From: Watford FC Academy
Career stats: Soccerbase
He is: Somewhere else
Past profiles: June 2004, February 2003
Truth is, I should've written this about six weeks ago. I promised, sincerely and with hand on heart...and then, just as finger was
poised above keyboard, DataCo came a-calling and
poor Richard Lee was forgotten entirely amid kerfuffle and palaver. All of which comprises a metaphor for the young keeper's current
situation so obvious that I'll just point it out in passing, like a tour conductor on an open top bus.
My own inefficiency aside, there's a more fundamental problem with this profile: Richard Lee isn't here. He hasn't been since the summer,
when he went on loan to Blackburn Rovers - or Blackburn Rovers Reserves, to be more accurate - for the season in a move that had appeared
inevitable since Ben Foster's arrival from Manchester United. That is, the move had appeared inevitable, but its manner was anything
but: by and large, League clubs don't loan their players to their infinitely richer Premiership counterparts, for, in these times of ultra-trim
squads, they simply don't have anybody to spare. Still less do they loan their bright young starlets, for it hardly increases their value to
make it so abundantly obvious that they're surplus to requirements. Nor does it advance their careers to be knocking around in the unmapped
regions of squads so large that they've probably only seen the manager on telly when they could be playing proper, competitive football at
home. It doesn't happen.
But it did happen. And therein lies our final concern: Richard Lee's absence, inseparable from Ben Foster's presence, isn't one of those things
that anyone has a vague, unconsidered opinion on. It's something that requires a position. The manager, after all, has made his
personal position abundantly clear: amid all of the usual waffle, the stark, blunt truth is that he doesn't rate Richard Lee enough to want to
keep him. There's no way back from here, surely: either Blackburn take the option to buy him for half a million quid in the summer or he's on
his way to somewhere else. Whatever else, Adrian Boothroyd certainly isn't slow to make a decision....
Nor should anyone be slow to take an equally assertive position. A healthy football club has healthy and, to borrow Graham Simpson's favourite
word, "robust" discussions on such matters, without irreparable fall-out as a consequence. Besides, young Adrian seems like he can handle himself
all right, if necessary; as an irrelevant aside, it seems safe to assume that no-one's referring to him as a "puppet" any more....
So, in the knowledge that others see it very differently, here's my take on it: sending one of our most highly rated youngsters to Cov...sorry, Blackburn...for twelve months and replacing him with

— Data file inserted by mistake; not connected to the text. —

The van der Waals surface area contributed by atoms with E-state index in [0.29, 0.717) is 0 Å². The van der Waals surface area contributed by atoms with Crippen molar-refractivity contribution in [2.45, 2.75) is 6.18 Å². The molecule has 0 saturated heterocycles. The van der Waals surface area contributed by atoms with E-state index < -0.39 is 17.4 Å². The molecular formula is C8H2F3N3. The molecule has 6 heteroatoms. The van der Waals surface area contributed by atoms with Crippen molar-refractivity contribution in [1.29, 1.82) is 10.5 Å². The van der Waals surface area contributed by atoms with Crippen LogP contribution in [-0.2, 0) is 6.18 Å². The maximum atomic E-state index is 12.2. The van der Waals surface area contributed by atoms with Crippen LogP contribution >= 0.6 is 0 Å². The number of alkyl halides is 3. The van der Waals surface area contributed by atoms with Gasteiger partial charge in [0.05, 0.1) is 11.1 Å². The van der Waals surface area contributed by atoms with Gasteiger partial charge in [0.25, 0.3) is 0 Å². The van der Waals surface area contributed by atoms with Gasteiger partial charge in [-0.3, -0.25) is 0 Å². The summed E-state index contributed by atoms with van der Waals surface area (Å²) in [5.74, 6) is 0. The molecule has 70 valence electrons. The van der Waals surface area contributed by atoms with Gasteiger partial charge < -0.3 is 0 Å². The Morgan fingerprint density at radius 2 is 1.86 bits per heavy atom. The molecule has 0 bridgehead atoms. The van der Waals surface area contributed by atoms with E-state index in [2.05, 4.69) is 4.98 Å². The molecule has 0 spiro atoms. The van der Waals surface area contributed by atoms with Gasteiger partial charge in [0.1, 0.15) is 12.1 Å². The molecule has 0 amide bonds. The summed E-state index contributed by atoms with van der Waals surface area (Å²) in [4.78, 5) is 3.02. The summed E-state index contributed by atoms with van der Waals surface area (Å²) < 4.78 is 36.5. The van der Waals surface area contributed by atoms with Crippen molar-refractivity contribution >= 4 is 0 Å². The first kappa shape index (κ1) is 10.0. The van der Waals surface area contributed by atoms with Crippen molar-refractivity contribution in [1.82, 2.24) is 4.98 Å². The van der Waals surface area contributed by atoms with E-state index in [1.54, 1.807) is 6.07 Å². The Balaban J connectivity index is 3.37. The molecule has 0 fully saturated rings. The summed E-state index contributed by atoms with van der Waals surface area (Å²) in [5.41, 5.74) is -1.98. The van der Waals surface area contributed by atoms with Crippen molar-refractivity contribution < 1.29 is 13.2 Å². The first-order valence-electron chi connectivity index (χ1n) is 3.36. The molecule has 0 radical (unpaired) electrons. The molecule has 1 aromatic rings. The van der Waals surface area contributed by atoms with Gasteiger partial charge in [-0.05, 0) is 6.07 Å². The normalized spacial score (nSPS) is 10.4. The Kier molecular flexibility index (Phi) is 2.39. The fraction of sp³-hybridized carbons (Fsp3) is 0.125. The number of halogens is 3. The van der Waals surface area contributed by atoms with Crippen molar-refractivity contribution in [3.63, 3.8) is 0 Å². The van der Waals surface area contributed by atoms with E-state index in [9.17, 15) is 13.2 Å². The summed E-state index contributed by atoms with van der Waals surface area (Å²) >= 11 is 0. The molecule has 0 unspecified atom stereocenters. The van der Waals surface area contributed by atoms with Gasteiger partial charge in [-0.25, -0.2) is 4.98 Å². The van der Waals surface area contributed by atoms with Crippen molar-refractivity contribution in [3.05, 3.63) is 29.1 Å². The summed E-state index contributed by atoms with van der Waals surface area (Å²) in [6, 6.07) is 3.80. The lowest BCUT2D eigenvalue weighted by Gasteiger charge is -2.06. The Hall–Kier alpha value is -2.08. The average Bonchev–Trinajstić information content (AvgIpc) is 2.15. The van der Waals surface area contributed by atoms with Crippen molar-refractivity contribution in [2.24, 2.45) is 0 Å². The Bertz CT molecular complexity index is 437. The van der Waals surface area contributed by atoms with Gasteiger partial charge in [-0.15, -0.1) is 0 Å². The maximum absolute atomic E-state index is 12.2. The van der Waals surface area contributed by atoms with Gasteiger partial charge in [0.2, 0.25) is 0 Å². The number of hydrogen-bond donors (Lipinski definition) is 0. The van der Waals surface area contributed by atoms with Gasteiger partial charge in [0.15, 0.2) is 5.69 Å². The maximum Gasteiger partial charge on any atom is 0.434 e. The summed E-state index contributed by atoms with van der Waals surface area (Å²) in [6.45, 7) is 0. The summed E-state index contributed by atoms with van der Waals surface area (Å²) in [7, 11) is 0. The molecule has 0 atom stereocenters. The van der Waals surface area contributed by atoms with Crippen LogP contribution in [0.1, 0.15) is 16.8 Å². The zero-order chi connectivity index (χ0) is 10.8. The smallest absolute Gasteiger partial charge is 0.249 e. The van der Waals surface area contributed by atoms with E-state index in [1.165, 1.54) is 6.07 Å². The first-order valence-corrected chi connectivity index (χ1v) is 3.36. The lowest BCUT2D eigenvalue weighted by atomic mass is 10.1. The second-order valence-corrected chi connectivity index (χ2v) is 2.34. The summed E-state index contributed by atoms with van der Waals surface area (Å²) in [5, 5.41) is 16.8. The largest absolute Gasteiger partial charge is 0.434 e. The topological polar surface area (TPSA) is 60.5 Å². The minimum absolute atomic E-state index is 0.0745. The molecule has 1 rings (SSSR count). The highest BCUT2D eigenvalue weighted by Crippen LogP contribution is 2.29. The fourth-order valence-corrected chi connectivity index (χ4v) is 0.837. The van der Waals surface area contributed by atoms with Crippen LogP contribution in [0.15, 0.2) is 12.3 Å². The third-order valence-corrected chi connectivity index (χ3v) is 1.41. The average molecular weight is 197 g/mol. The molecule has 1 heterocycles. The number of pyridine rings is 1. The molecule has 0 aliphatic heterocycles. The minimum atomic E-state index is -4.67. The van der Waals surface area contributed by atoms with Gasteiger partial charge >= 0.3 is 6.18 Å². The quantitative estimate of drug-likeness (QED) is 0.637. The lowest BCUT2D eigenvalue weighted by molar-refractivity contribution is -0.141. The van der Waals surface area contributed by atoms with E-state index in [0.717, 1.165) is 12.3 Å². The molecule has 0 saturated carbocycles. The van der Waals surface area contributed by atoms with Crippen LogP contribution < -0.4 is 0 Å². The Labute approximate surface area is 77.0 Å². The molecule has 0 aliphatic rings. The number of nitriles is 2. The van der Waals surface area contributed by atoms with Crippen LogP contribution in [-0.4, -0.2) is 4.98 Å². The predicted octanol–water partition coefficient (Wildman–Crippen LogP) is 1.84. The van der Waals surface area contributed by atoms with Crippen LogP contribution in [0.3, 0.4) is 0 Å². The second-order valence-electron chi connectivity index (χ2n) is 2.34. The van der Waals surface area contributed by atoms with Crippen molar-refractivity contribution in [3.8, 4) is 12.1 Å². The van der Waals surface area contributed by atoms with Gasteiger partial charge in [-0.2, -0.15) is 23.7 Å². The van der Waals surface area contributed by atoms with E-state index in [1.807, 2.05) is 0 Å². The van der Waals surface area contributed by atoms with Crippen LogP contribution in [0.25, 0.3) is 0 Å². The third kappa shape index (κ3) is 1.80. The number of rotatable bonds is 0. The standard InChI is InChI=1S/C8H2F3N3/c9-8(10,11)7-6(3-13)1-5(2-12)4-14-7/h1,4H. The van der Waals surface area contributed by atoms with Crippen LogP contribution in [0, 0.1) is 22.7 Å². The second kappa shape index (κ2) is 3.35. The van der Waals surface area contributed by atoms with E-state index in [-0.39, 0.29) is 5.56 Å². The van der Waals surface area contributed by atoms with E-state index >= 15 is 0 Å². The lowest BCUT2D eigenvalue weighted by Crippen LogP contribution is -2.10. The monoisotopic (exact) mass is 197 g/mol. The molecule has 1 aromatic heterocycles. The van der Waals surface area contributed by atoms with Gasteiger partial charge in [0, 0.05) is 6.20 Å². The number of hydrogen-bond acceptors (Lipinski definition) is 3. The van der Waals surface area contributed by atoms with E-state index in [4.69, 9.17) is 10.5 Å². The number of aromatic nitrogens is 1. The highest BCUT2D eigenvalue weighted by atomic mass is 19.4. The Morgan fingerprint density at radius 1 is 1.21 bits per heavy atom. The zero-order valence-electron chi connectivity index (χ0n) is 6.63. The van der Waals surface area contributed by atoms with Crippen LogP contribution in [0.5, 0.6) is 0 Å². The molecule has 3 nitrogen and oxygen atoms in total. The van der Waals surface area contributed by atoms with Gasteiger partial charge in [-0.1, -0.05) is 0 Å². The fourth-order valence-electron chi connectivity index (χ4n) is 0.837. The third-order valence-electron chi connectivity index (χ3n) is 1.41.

another youngster who we have no apparent prospect of signing is a quite extraordinary nonsense. Prior to the decision being taken - at which point,
inevitably, people tried to find a variety of ways to justify it - it was simply inconceivable. Unarguably,
Richard Lee was one of the club's prized assets, valued and cherished. Literally so, for no-one ever bothered to argue about it.
Lovely bloke, apparently. Lovely enough to be found in the stand at Preston on Saturday, singing along with everyone else. Not sure that I'd
be so magnanimous, were places swapped. Terrific keeper too. Despite considerable misfortune with broken bones, he'd finally established himself as the club's
first choice following some splendid performances during the team's bright start to the 2004/05 season. True, he didn't quite recover his
form when he returned to a sinking ship after breaking his cheekbone...but still, there was never the slightest question that he represented a
future that we were pretty comfortable with. Proud of, even. In short, it wasn't broke and it didn't need fixing.
Naturally, we've since searched hard for flaws that couldn't really be found in the flesh. No, he isn't the tallest...but even that
had its compensations, particularly in a fleet-footed agility that sometimes made difficult saves look comparatively easy. It caused
surprisingly few problems too, and he was caught out on crosses no more than a taller keeper would've been. Um, has been. No, he wasn't
flawless: his decision-making could sometimes be a little rash, but you always got the sense that he was incredibly eager to learn, and that
he would do so rapidly. And no, his kicking wasn't anything special, but it always got the job done. Assuming that the job was to clear the
ball to safety.
Which brings us to his replacement. Really, it's hard not to be grossly unfair to Ben Foster in the process of pursuing another, distinct
argument. He doesn't deserve that. The comparison, however, is inevitable in the circumstances, for it's precisely the same comparison
that led the manager to send him out on loan in the first place and can no more be avoided than a hippo in a paddling pool. And here's
my take, for what it's worth: Richard Lee is a better all-round keeper than Ben Foster. For me, the latter simply makes too many basic,
unforced errors, mainly due to apparent lapses in concentration. His kicking, of course, is truly extraordinary and was undoubtedly a major
factor in making up the manager's mind back in August. At which point, I start to get all confused. Round my way, you don't call out a
plumber and then expect them to tap-dance into the bargain.
But then, I am frightfully old-fashioned....
Last updated: November 2005